I'd avoid the threadfin rainbows because the danios would likely chew them to bits quickly.

Neon dwarf rainbows are a definite possiblity, and the list you came up with was a pretty good one. Just remember not to choose too many fish... overstocking will cause every problem you can imagine and then some.

The pristella tetras are nice, very peaceful, but get a little larger than most of the others you have mentioned so far. They need peaceful tankmates, and are prone to ick from stress. With the danios in the tank, I'd shy away from the pristellas.

As for plecos, I'd say choose 1 for that size of a tank. Food supply and territory will say a lot, and the smaller species that have been mentioned will each eat a lot.

Now, to approach the differences between corys & plecos:
The easy way to distinguish between the two is their function in the tank... pleco = algae eater and cory = bottom feeder. This will not apply with ALL plecos, as some will eat wood, but the funtion in the tank is different, and it is safe to keep both so long as everyone is fed properly and the tank is not overstocked or crowded. Do not rely on a cory cat to eat algae, they won't. Corys need "meaty" foods, such as black worms, tubifex worms, and various others, and they will also eat flake food if your other fish miss it.

For loaches, that's fine if they don't interest you, there are plenty of other people to love them. You mentioned you didn't see any that interested you, so let me just share my favorite with you, see if that peaks any interest?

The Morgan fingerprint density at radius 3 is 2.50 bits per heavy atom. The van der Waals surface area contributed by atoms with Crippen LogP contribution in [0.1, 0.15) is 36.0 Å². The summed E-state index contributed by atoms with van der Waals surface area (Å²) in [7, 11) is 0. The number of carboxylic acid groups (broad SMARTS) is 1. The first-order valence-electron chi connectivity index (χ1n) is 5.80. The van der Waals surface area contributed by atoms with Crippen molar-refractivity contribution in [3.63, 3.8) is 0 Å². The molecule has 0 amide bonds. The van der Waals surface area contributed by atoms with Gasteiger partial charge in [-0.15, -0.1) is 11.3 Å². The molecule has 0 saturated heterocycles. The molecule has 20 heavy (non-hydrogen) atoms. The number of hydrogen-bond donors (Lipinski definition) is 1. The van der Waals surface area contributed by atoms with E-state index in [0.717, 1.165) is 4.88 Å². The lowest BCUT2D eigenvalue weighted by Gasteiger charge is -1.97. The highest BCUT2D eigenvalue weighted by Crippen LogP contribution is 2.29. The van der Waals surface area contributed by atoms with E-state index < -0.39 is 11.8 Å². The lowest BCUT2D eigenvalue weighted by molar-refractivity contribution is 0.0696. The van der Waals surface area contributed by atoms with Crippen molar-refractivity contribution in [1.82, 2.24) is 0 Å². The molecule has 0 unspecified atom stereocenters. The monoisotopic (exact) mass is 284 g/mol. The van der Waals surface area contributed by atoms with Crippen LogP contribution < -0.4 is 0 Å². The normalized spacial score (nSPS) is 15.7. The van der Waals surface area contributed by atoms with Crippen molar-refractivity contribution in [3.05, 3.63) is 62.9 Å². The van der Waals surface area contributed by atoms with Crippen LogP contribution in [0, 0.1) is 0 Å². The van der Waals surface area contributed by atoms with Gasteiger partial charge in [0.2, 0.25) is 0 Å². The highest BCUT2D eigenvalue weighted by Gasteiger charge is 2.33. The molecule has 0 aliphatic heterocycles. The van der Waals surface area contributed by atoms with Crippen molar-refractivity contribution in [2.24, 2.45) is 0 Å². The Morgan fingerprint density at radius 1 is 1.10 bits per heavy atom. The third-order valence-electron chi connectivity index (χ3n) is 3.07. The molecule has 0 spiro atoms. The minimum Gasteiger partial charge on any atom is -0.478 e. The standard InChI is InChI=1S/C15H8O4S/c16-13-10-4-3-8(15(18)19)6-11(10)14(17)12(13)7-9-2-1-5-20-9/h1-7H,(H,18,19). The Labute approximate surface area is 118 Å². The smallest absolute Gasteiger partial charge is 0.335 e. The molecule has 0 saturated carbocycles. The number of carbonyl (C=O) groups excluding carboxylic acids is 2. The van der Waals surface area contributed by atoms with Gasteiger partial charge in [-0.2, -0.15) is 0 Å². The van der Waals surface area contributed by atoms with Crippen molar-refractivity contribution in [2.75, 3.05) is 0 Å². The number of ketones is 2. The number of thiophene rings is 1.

botia angelicus
http://www.aquariumfish.net/images_01/loach_angelicus_w240.jpg

With kuhli loaches, be sure the grave is fine grade gravel, as they spend most of their time burried in it. If the gravel is too coarse, it can cause damage to their bodies. Loaches are scaleless, so any species will require really good water quality all the time. They are affected quickly by ammonia, nitrite, and nitrate levels.
 

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If you are working with the standard size gravel, found in most LFS's in a wide range of colors, the botia loach should be fine, but may eat the shrimp. The botias tend to stay above the gravel and hide more in cave settings and under the edges of rocks and drift wood, in plants, etc.

The angelicus botia will get about 5 inches long full grown, so if you wish to keep the shrimp with the loach, I would suggest A LOT of java moss and other dense plants down low along the gravel line, spread over as much of the bottom of the tank as possible. I've seen it done, (keeping both together), but it's not an easy task.